Then and Now: Tony Parker

By Jordan Rivas, Staff Writer Project Spurs

Over the course of a player’s career, things can change. Even from one year to the next their performance can fluctuate and our expectations can shift. We find the metamorphosis fascinating. We’ve had the chance to watch a few Spurs players progress through their first steps in the league until now. Some turned out how we expected. For better or worse, some didn’t.

Over the next four weeks, we’re going to bring you other thoughts on the “Then and Now” of their respective careers.

Enjoy.

I remember in the early part of 2002, during Tony Parker’s rookie campaign, I read an article calling for Parker to be benched. The writer in question felt that the Spurs needed someone with more experience at starting PG in order to make a proper playoff run.  Terry Porter was with the Spurs at the time and the argument was that utilizing Porter’s experience in the present was more vital than allowing Parker to develop for the future.

That was crazy, but people believed it. I was one of them. The next eight years taught me the errors of my short-sighted thinking and now we’ve got the All-Star point guard we all know and kind of love when we’re not ruthlessly raising expectations on him, again.

There are three things that distinguish the Tony Parker today from the one we first witnessed eight years ago.

That’s it – three. We could discuss some finer points in greater numbers, but all of Parker’s evolution can be captured in the following three areas: 

  • He couldn’t shoot.
  • He wasn’t physical enough.
  • He wasn’t in control of the offense.

Parker couldn’t shoot when he got here. Remember the awkward, nearly flat footed jump shot? And it wasn’t like that weird Peja Stojakovic shot that goes in all the time. It was like that “your organization is going to buy you a shooting coach so other teams will stop laughing at us” kind of shot. It affected everything Parker was doing on offense.

The line on Parker became sadly concise, “he’s fast and can get by anybody, but he can’t shoot. Just play off him.” It defined how defenses guarded him and consequently defined how he played.

In 2005 Chip Engelland was assigned to help Parker refine his shot and the result was profound. Over the next few seasons Parker developed proper form and consistency on his jump shot and it opened up his entire game. Being able to hit that spot up jumper takes him out of the “fast but can’t shoot category” that so many young point guards get stuck in. Being able to pull up for a shot coming off a pick and still possessing remarkable quickness makes him virtually un-guardable.

On the physicality note, Parker simply didn’t have the strength, particularly in his upper body, to be effective. It affected his stability when driving the lane, but more severely it affected his defensive capabilities. Stronger more physical guards proved highly difficult match-ups for Parker in his first season and for a couple of seasons after that. He’s bulked up without losing any speed and it made his defensive efforts more successful. It also gave him some advantage on tougher trips to the cup.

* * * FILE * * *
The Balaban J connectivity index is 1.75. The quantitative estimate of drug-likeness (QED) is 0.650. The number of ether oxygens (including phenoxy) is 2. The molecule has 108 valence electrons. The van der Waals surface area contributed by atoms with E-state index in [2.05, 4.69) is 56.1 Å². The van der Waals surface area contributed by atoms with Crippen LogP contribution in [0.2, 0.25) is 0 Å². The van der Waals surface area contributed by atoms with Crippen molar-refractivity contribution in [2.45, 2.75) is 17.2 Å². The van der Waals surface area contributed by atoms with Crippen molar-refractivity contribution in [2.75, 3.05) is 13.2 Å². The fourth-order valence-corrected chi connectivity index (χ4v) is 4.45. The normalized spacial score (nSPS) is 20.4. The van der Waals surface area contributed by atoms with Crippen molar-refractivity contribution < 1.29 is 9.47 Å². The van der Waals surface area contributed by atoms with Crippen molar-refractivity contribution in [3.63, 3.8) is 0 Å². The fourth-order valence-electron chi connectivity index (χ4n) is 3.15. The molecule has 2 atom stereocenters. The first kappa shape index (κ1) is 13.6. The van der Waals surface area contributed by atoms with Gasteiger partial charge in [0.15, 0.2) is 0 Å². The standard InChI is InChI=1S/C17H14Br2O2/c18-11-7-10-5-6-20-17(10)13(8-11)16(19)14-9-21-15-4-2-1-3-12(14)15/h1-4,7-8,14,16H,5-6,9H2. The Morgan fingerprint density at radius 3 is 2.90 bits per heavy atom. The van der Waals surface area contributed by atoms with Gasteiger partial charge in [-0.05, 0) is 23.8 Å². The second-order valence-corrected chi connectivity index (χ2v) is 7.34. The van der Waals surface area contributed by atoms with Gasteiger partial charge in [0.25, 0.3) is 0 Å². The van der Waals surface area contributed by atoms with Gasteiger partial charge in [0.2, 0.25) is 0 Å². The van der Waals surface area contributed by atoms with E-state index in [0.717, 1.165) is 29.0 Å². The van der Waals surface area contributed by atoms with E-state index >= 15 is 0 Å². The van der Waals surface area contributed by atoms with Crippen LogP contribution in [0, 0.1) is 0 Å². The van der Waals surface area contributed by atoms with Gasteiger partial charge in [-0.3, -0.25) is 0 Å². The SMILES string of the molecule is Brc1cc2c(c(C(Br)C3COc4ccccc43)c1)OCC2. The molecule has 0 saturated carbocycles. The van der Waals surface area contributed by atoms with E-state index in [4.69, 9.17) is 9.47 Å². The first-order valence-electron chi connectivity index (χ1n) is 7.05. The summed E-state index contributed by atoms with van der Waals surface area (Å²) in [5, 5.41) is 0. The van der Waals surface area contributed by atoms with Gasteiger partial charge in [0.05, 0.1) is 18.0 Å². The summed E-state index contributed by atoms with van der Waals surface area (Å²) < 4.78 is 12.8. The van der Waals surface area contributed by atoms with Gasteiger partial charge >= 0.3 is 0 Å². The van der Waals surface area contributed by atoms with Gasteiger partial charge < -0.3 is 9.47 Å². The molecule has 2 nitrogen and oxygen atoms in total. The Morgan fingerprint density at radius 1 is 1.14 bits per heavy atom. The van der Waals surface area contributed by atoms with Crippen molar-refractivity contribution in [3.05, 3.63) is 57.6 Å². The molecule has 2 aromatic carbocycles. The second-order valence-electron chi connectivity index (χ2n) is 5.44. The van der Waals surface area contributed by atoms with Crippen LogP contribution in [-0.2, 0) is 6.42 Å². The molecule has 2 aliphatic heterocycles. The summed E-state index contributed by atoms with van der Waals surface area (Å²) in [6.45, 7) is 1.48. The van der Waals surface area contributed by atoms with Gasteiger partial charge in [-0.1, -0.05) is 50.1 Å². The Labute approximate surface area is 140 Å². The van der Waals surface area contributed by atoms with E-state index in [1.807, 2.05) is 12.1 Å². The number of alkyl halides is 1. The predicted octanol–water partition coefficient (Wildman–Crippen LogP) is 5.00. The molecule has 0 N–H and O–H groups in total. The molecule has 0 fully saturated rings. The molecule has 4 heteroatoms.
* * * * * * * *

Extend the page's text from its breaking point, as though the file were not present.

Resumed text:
It’s significant because there’s a world of difference between a quick, light guard and a quick, powerful guard. It’s not that success is reserved for one or the other, but it was clear that a team structured around a hall of fame big man wasn’t going to have the kinds of open lanes conducive to a more finesse guard. Parker was always going to need more strength to be a go-to option offensively. And the added strength, coupled with his natural quickness, has made him a reliable defender against top flight guards.

When you see Parker push ahead on the break and finish, you may think it’s the speed that does it, but it’s the strength that let’s him finish on more than one defender. There’s a world of difference between where Parker was and where he is now largely due to his added physicality.

Lastly is Parker’s maturation into a true floor general. When Parker first started with the Spurs he was merely a relay switch for the offense for coach Pop. The offense ran from the sidelines and it showed. Parker was never overly selfish or a terrible decision maker, but the offense didn’t flow out of his hands the way it does now.

At first, Parker wasn’t calling plays; then he was calling plays; and now he’s the driving force creating the offense. He’s gone beyond just running the offense. He has put himself in into a category of a only a few lead guards who are truly the catalyst for their team’s offense.

Where does Parker go from here?

I once told someone, if Parker isn’t the best point guard in the league at some point in his career I’ll consider him a disappointment. Considering the three championships rings he’s earned so far, I don’t think that’s a fair assessment anymore. But on some level, Spurs fans still expect that level of individual dominance from him.

So how does he get there?

Right now I consider Chris Paul of New Orleans and Deron Williams of Utah to be ranked ahead of Parker on the NBA point guard charts. Why? Two reasons: 1. both Paul and Williams are still better one-on-one defenders than Parker and 2. both shoot a better shot from three-point range. Parker has improved on his shot and his defense, but to be the best point guard in the Association he’s going to have to become a better defender and at least have an an above average shooting percentage.

Oh, and he’s going to have to keep winning rings. But so far he seems to have that part down.    

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